One of Ghana’s active traditional troupes, Woshishije, have successfully held drumming and dance workshops for over 350 international students from the US, Canada, and Europe.
The cultural group has been organising dance and drumming lessons for students, tourists, and researchers from both home and abroad over the past 10 years.
The troupe, Woshishije is created with the goal to preserve the rich heritage of the Ghanaian dance culture and support the creative work and cultural industries using Ghana dance forms as a basis.
The cultural troupe demonstrated to the students each drum part and performed the rhythms as a group. The troupe took the students through the variety of Ghanaian dance forms including Akan ceremonial dance suites such as Kete, Adowa. Others were Kpalongo – a recreational piece that emerged in the late 1960s and was associated with the Ga ethnic group; Kinka – recreational dance performed at celebrations such as naming ceremony, marriage ceremonies, parties, among others; Agbadza – musical type performed at funerals; slow and fast Agbekor – ancient Ewe war dance that is now mostly played at funerals, stool festivals.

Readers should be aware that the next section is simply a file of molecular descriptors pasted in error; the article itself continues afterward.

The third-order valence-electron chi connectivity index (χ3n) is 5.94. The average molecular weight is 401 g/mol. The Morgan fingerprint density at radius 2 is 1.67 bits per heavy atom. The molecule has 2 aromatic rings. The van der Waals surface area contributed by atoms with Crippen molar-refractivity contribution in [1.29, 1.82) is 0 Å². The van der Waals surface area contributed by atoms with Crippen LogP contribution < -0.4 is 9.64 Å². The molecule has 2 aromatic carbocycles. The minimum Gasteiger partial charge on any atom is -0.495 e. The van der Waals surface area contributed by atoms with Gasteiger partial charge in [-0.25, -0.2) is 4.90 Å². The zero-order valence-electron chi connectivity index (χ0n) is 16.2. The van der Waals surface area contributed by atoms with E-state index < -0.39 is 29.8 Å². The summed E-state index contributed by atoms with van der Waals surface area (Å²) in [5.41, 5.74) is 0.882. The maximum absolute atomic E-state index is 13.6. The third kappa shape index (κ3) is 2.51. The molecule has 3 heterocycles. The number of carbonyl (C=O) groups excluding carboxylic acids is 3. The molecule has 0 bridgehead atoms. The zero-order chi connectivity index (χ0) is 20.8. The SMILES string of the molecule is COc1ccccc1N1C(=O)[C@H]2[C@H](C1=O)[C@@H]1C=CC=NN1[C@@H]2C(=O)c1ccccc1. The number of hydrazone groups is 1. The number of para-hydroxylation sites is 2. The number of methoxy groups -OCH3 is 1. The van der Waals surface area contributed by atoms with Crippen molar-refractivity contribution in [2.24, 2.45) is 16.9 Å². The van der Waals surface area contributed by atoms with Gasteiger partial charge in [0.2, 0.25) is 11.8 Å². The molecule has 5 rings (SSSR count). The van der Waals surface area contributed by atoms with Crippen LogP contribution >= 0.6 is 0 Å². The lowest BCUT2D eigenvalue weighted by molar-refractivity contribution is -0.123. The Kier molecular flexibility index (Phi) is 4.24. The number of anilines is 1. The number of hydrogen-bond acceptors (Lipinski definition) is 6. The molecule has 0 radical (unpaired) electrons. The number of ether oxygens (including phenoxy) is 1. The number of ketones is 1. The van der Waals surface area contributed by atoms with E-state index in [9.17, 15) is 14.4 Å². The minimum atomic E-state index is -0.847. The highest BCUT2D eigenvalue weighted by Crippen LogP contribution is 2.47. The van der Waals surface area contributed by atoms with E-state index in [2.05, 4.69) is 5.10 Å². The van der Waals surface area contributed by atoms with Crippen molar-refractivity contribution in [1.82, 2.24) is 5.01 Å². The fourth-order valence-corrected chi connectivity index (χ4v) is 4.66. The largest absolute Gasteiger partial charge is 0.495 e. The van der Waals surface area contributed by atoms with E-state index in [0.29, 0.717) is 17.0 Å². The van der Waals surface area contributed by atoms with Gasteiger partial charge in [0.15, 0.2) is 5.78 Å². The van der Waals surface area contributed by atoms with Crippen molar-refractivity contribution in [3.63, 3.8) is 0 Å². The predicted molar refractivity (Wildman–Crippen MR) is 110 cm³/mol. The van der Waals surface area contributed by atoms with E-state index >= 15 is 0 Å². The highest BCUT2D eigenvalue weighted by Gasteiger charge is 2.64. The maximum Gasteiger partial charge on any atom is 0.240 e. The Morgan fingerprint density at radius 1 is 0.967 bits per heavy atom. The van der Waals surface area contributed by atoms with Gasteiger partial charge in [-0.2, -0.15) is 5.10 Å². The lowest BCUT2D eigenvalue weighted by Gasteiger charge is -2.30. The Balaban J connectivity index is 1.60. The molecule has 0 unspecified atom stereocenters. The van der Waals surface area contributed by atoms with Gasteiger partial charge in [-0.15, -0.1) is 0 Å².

The historical significance, movements, dance patterns, and the usage of gestures – a non-verbal language of each dance were also explained to the participating students.
An excited student intimated that “we study how the values can contribute to knowledge bodies, especially the philosophies embedded in the dance movement and gestures — the theatrical component.”
On his part, the Master drummer Bright Mensah mentioned how they see this as a way to educate the world with their skills and talents. He congratulated his entire team including Samuel Mama, Sophia, Juliana, and Hannah for leading the workshop for the first 15 days and gave gratitude to other performers such as David, Priscilla, Angela, Richard Nii Ashiaku, and Joycelyn for finishing it up.
Concluding the dance workshop at the Dance Department of the School of Performing Arts, University of Ghana, Prof. Awo Mannah expressed her excitement to the team “I am very happy that we have groups like Woshishije that teach local and international students, tourists and researchers our unique dance forms and drumming techniques to serve as a resource for the nation and especially for international students to get a taste of our rich traditional culture”.
The students wrapped up their summer experience with a live stage performance at the Efua Sutherland Drama Studio, University of Ghana.